The Drafter

Page 137

“I should just kill you right now!” she shouted, the butt of the rifle pulled back to crush his throat, and he stared up at her, his face smudged and his glasses knocked askew.

“Allen, she knows!” Silas shouted. “She just doesn’t believe it yet!”

Under her, Allen seemed to steady. His gaze fastened on her, and his fear seemed to vanish. “You won’t kill me because I haven’t killed you first,” he said, smiling though he was clearly in pain. “It’s okay, Peri. It’s over. All of it. You did good. Stand down.”

Peri’s lips parted, and, shocked, she did nothing as they were suddenly surrounded by the alliance, all of them screaming at her to put the gun down and get off Allen. Allen waited, her weapon ready to end his life.

“Peri,” Silas called out. “Listen to your intuition. It’s over.”

But her intuition was gone. All she had left was a need to trust someone. Anyone.

Her eyes met Silas’s, and in a swift motion, she pulled the weapon away from Allen and clicked the safety on. She tried to toss it aside, but as soon as he was clear, someone plowed into her, knocking her down. She didn’t struggle, letting them pull her arms behind her. Her shot leg was in agony, and she blinked the dirt out of her eye as Taf and Silas protested that she was okay and to let her go. She didn’t feel okay. Allen is alliance? It was all my idea? “I don’t know my own life,” she whispered to herself in disbelief.

Fran appeared and said, “Let her up.” The weight on Peri was shoved away so she could breathe. “I said, let her up!”

“She doesn’t remember anything,” a man said, his pistol pointed at her. “You can’t let her go. She’s been brainwashed!”

“She’s not brainwashed, she’s just forgotten,” Fran said bitingly. “The woman just brought in half the corrupt Opti agents for us and saved my daughter. How much more proof do you need that she’s not gone native? She’s one of us. Let Reed up!” Fran shouted, and Peri cautiously sat up, her leg throbbing as she looked at the weapons ringing her.

“Where’s Bill?” she asked as Fran crouched beside her, looking odd in her tight dress, now torn and smeared with grease and dirt. Peri slapped the woman’s hand away when she tried to look under the makeshift bandage, and weapons were brought to bear again.

“Will you all just relax?” Fran barked, and then to Peri, just as annoyed, “Out of your reach. One of his birds came back. He’s gone.” Her expression shifted. “He didn’t get Taf. Thank you.” Blinking fast, she beckoned for a med officer. “Get Agent Reed an ambulance. Today, maybe?”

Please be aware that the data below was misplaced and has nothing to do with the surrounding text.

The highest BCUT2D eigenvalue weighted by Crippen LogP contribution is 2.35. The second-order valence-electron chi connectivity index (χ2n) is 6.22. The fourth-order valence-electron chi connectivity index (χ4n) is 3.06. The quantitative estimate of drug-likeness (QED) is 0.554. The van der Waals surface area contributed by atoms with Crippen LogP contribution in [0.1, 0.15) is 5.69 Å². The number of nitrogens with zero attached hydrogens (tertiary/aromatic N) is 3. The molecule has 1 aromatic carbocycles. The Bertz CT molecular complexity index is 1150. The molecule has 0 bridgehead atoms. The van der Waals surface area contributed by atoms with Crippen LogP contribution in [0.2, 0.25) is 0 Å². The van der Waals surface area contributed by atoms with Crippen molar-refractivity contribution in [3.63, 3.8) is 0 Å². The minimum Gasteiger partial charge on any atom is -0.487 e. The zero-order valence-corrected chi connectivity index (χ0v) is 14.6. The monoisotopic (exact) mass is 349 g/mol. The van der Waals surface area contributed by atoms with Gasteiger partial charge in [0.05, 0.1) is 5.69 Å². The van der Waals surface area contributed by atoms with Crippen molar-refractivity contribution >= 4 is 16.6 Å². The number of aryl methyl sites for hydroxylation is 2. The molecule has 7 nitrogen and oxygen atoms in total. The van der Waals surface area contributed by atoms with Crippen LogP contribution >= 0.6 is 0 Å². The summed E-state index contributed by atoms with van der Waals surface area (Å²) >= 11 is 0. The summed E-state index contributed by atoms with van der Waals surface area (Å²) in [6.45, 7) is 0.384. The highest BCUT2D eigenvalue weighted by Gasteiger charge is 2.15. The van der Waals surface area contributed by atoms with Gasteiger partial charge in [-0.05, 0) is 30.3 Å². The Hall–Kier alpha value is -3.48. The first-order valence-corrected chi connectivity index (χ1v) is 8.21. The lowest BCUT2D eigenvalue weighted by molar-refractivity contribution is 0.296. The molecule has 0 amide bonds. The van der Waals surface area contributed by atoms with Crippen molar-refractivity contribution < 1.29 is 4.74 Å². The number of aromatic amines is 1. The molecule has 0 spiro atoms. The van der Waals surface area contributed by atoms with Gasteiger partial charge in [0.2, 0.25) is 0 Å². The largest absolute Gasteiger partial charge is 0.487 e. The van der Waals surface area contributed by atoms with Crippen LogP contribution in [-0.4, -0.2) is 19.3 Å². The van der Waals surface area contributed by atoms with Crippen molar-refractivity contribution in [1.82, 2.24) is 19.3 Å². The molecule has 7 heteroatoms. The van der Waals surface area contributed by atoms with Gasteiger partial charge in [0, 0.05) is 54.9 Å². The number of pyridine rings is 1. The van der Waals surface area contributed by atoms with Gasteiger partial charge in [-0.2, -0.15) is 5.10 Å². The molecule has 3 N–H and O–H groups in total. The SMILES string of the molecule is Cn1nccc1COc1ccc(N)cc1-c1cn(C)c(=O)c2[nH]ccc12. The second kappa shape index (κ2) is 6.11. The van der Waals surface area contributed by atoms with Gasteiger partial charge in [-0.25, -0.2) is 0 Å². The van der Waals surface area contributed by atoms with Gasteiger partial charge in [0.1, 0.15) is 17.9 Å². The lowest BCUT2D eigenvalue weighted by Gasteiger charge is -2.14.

Two men in fatigues with slung rifles ran to get a stretcher from an arriving ambulance. She would have protested, but her leg was throbbing and she felt sick. Her head hurt, too, and she looked at the weapons pointed at the ground, and then at the second ring around them pointing outward. The house was on fire, but several people were coming out of it. She recognized Howard, his shoulder under another man’s as he helped him walk, and the horrid tightness in her face eased.

She hadn’t found Jack’s list, but it felt as if she’d found something vastly more important. She’d landed safely, and not just her, but the people she cared about. That she didn’t remember why she cared didn’t matter. She was here, they were here, and no one was pointing a gun at her—mostly.

Maybe it would all be okay.

“Did we win?” Peri asked as she squinted up at them.

From beside a chuckling Taf, Silas laughed. “Hell if I know.”



Peri pulled her coat tight across her shoulders, her spirit low and her shot leg throbbing as she sat at Overdraft’s bar. The place was empty but for Allen banging around in the back room and Silas at the fireplace. He was trying to get a fire going to warm the place up, but Peri could tell he wasn’t laying it right. All the heat from his matches and half-burned paper was not being trapped—wasted up the flue. A part of her wanted to slide from the stool and fix it. Another part, the indifferent, complacent part of her, didn’t care. Her focus blurred when he swore under his breath, his words tickling something in her brain. She’d heard him swear at a fire before. Her memories had more holes than Swiss cheese. It could be anything.

“You’ll never be rid of me,” Jack said as he tucked behind the bar and helped himself to a mug of beer. She knew he wasn’t here. She knew he wasn’t filling up a glass. She knew he wasn’t downing it with his Adam’s apple bobbing and a thin ribbon of beer escaping to run down his chin—but it sure looked as if he was.

Jack was a constant reminder of everything she hated about herself: her insecurity, her dependence on others, a show of strength that was just that—a show, nothing more. And she wanted him gone, even if that meant she’d never have a memory of what had happened that night. She’d killed the man she loved. Why would she want to remember that?

“You think Allen wiping that night will do any good?” Jack mocked as he leaned over the counter. The beer spilled onto the bar surface, and Peri wondered if she’d feel anything if she wiped her hand across it. “Opti is in you, babe. You liked it. You were powerful and that turned you on. Now you’re nothing but a dangerous liability who can’t remember shit. That’s why you didn’t tell the alliance they were coming. You want to go back.”

Peri’s eyes flicked past him to Silas swearing over his fire. The government, embarrassed at the unfolding story, had granted the alliance control of Opti’s shutdown, and at Fran’s urging, Silas was taking up management of Overdraft, maintaining a way for Opti’s anchors and drafters to come in without reprisal. “I can’t get this stupid thing to light,” Silas grumped. “The instant this place starts making money, I’m ripping it out and putting in a gas burner.” He straightened, sighing when the gray smoke turned black and vanished.

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